The nature of this signal is demonstrated in FIG. 4a which divides the expression u(F+q+r) into its three components uF, uq and ur. Components uF and uq are both sine waves and hence, when integrated over time in an integrator P, are equal to zero, but component ur has the form of a sine squared wave, since the signal r is in phase with the signal u. The time integral of the component ur is hence not zero, but has the value shown by the dotted line. Hence, the output of the integrator P (referred to as the "fifth output") on line 4b (FIG. 4b) is a constant d.c. signal K that represents a measure of the amplitude of the signal r which is undesirable in the line 4d. Integrator P performs the integration ##EQU1##
This value K is then multiplied by the signal u in a third multiplier M3 to generate an output Ku on line 4c that is shown in FIG. 4c. This output Ku is adjusted in amplitude to become a correction signal equal to the signal r, and is injected into the feedback line by being returned to the summing circuit S3 as a subtraction. Thus, in reality and contrary to the assumption made above, the signal (FIG. 4d) on the output line 4d from the summing circuit S3 becomes (F+q), with the undesirable component r effectively eliminated. As will be seen, it is this "uncontaminated" signal that now forms the true feedback to the summing circuit S2.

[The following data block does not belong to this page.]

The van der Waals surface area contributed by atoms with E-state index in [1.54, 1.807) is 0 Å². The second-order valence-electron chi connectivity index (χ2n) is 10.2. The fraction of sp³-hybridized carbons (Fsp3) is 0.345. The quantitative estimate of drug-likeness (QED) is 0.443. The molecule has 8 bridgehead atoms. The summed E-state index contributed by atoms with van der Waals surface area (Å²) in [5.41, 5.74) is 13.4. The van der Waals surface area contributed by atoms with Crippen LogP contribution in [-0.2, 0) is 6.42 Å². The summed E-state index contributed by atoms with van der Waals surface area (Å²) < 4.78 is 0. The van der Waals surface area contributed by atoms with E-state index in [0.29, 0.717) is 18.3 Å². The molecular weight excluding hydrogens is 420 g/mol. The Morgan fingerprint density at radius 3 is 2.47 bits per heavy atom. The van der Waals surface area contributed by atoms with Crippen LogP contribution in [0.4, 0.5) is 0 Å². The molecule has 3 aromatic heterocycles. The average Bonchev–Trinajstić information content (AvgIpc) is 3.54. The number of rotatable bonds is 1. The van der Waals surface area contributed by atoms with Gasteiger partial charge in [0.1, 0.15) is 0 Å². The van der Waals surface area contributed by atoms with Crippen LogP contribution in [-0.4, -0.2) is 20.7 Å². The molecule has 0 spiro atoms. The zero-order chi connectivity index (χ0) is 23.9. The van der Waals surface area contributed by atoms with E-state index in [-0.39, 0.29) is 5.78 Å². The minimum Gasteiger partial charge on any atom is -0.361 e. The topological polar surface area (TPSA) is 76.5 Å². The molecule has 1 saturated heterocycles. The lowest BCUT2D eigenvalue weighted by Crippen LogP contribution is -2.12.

The additional components of FIG. 3 can thus be thought of as representing a closed loop system in which a second multiplier (M2) effectively acts as a phase sensitive detector to continuously detect the in-phase fundamental frequency in the feedback path, while a integrator (P) acts as a servo to drive this in-phase component to zero by controlling an automatic gain stage (multiplier M3) to inject sufficient fundamental frequency (in-phase but of opposite polarity) into the feedback path to cancel the in phase ripple.